At the founding of the University in the middle of the 18th century, walkers shared roads, not necessarily easily, with horses and horse-drawn wagons. The railroad brought more people on foot.
Since then, bikes, cars, buses, golf carts, bike-sharing, Uber and Lyft, and e-scooters have all reshaped how people get around. These recent innovations exist in a continuum of change that the University has been managing since its earliest days.
New technologies have never eliminated our desires to get close to one another to share ideas and work together. New technologies will also not eliminate the fundamental geometric problem of fitting large numbers of people into and through shared spaces.
In preparation for the growth of the campus, now is the right time to reimagine mobility at Princeton University.
What is the state of mobility on campus?
The Current State Report is an analysis of mobility at Princeton University today. It is the first element of what will become a new Princeton Mobility Framework. When complete, the Framework will help the University develop the policies, services and infrastructure needed for people to move around the growing campus in the next five years and beyond.
Visualizing how people move on the campus
Pedestrians, bikers, buses, trucks, vans, golf carts - Princeton's people get around campus in all different ways. We wanted to know how this plays out in different areas of campus at different times. So we counted pedestrian, bicycle, and vehicle traffic at some key campus spots over the span of an entire week day in October 2019.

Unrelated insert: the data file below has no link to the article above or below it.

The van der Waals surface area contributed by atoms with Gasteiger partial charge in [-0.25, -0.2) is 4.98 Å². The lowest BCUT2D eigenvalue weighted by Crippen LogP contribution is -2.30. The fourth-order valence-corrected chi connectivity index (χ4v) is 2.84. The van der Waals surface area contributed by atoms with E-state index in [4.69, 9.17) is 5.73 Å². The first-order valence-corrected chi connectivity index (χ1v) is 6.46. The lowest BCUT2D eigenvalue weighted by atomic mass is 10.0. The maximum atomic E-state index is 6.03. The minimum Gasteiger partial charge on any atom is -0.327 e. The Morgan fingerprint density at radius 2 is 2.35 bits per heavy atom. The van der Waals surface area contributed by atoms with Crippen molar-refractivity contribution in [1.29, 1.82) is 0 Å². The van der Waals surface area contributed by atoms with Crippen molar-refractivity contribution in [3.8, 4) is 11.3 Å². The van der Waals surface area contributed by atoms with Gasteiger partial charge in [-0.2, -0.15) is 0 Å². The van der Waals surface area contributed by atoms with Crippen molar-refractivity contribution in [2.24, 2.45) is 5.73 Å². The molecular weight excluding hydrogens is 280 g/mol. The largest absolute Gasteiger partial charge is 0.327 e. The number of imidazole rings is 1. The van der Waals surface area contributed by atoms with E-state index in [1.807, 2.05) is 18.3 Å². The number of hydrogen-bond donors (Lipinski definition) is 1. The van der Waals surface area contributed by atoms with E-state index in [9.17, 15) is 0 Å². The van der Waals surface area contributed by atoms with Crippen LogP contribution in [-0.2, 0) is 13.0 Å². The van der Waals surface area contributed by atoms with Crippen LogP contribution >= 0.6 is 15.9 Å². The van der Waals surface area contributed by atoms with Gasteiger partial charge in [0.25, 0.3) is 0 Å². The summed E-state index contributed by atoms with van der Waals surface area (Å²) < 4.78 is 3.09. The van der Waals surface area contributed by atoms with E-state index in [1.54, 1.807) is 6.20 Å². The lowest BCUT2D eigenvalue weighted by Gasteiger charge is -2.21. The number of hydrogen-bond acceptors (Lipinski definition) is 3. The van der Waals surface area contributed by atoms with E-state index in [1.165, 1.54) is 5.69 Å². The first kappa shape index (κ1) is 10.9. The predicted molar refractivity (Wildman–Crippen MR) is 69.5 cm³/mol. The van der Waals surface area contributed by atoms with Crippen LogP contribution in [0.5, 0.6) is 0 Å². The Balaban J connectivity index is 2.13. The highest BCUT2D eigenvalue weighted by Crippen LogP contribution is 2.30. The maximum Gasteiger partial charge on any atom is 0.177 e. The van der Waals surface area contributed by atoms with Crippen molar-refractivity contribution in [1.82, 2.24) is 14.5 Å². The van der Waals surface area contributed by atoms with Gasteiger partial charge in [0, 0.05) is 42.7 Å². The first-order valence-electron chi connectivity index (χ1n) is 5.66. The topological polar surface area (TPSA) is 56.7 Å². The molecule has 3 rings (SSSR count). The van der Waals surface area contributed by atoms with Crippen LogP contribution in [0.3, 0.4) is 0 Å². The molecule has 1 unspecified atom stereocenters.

Click here or on the animated thumbnail to explore traffic on campus using our interactive tool.
Helping the Princeton community reimagine campus mobility
The Mobility Framework will redesign the TigerTransit network to create TigerTransit 2.0 and improve the biking and walking experience on campus. A large group of students, staff, and faculty have given their time and expertise as part of the Transportation Advisory Council. We kicked off the project in September of 2019 with a workshop to learn the basics of designing a transit network and explore ideas that can make walking and biking 'irresistible.'
Elm Drive traffic on a Wednesday afternoon
Princeton University’s historic campus may have been built for walking and horse carts, but today a lot of the maintenance, construction, business, and catering happen thanks to motor vehicles. At present, these needs seem to be met in an uncoordinated way, with each individual driver developing their own plan for how their vehicle should relate to the walking, cycling, scooting and socializing happening on campus roads and paths. See this short video for a snapshot of utility vehicles on lower Elm Drive.